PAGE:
A number of extensions can be considered, such as considering the time and place of interactions in the real world (e.g. to investigate differences between work-related and leisure-related social network).

    A successful project will have a prototype implementation of the three modules above and will perform a number of small scale experiments with 10-20 users.

    A similar project using MoteRunner is also available:
    12.lsi.9.

    Requirements: good programming skills, creativity

    Desired: experience with app programming (Android preferred)

    Suitable for: CS, MEng, MSc HCIT, MScSWE, MScComp, MScIT

    Related work:
  • Emiliano Miluzzo, Nicholas D. Lane, Kristóf Fodor, Ronald Peterson, Hong Lu, Mirco Musolesi, Shane B. Eisenman, Xiao Zheng, and Andrew T. Campbell. 2008. Sensing meets mobile social networks: the design, implementation and evaluation of the CenceMe application. In Proceedings of the 6th ACM conference on Embedded network sensor systems (SenSys '08). ACM, New York, NY, USA, 337-350.
  • Campbell, A.T.; Eisenman, S.B.; Lane, N.D.; Miluzzo, E.; Peterson, R.A.; Hong Lu; Xiao Zheng; Musolesi, M.; Fodor, K.; Gahng-Seop Ahn; , "The Rise of People-Centric Sensing," Internet Computing, IEEE , vol.12, no.4, pp.12-21, July-Aug. 2008

    Background information for Ambient Intelligence projects based on IRIS motes and MoteRunner: 12.lsi.9, 12.lsi.10 and 12.lsi.11

    The following three projects will be based on Mote Runner, which is both a programming environment and a runtime platform for wireless sensor network motes. It supports Java and C#, and is fully integrated to Eclipse, so applications can be developed, debugged and simulated within a high-level programming and simulation environment before they are uploaded to the actual motes.

    All projects are expected to develop prototypes based on the IRIS motes available at the department. A total of 30 motes and 10 interface boards will be made available.

    More information:
  • J. L. Hill, "System Architecture for Wireless Sensor Networks," PhD Thesis, UC Berkeley, 2003.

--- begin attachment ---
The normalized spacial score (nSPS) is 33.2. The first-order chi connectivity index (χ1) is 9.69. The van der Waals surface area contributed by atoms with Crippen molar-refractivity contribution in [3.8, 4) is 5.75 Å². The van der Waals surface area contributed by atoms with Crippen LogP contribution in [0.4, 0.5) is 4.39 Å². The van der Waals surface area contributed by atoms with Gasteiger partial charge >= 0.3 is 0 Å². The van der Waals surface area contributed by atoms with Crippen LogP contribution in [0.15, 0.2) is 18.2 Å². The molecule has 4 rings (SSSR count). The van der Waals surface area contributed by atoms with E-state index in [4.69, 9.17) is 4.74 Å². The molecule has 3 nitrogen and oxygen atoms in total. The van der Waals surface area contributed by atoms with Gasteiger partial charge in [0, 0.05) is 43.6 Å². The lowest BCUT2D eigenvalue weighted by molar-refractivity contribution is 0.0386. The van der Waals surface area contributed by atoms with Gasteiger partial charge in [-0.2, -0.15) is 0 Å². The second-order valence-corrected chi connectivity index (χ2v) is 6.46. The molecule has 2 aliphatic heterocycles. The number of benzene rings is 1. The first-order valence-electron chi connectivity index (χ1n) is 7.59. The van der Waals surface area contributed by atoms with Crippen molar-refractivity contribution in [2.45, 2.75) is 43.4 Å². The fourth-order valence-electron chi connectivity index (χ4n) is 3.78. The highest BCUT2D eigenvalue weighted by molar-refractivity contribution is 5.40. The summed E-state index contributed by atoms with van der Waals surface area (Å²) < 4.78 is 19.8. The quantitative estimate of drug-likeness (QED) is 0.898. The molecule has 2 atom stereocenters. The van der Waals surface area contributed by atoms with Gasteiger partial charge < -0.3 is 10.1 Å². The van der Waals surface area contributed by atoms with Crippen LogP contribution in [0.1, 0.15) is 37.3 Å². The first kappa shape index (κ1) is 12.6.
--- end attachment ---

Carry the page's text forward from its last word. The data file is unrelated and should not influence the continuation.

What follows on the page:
• Mote Runner website and Youtube video
  • A. Caracas, T. Kramp, M. Baentsch, M. Oestreicher, T. Eirich, I. Romanov, "Mote Runner: A Multi-language Virtual Machine for Small Embedded Devices," in 3rd Int Conference on Sensor Technologies and Applications (SENSORCOMM), 2009.

    12.lsi.9 - Monitoring social networks with MoteRunner motes

    Check background information above, as well as a similar project: 12.lsi.8.

    This open-ended project aims to evaluate social networks in the real world, and will use WSN motes to do so. The evaluation system will be composed by three modules:
    • a MoteRunner application which will be loaded to multiple mobile motes. It will periodically broadcast the unique identifier of its user, will listen to the broadcasts of other motes (and store the received identifiers), and will upload the stored identifiers to sink nodes when they pass within their proximity
    • a MoteRunner application which will be loaded to multiple stationary sink nodes. It will periodically send out beacons, which will be detected by the mobile motes and used as a protocol initiator, allowing them to send packets containing the identifiers that have encountered previously.
    • a backend server, which will store all information received by all sink nodes and enable queries about the number and frequency of interactions between users.


    The goal of the system is to evaluate how often people are co-located, and to try to infer from that information whether they interact (e.g. by analysing how close they are, how long they are co-located, what are the characteristics of the place where they meet, etc.) A successful project will have a prototype implementation of the three modules above and will perform a number of small scale experiments with 10-20 users.

    Requirements: MoteRunner (EDI)

    Suitable for: CS, CSEmb, MEng

    Related work:
  • Emiliano Miluzzo, Nicholas D. Lane, Kristóf Fodor, Ronald Peterson, Hong Lu, Mirco Musolesi, Shane B. Eisenman, Xiao Zheng, and Andrew T. Campbell. 2008. Sensing meets mobile social networks: the design, implementation and evaluation of the CenceMe application. In Proceedings of the 6th ACM conference on Embedded network sensor systems (SenSys '08). ACM, New York, NY, USA, 337-350.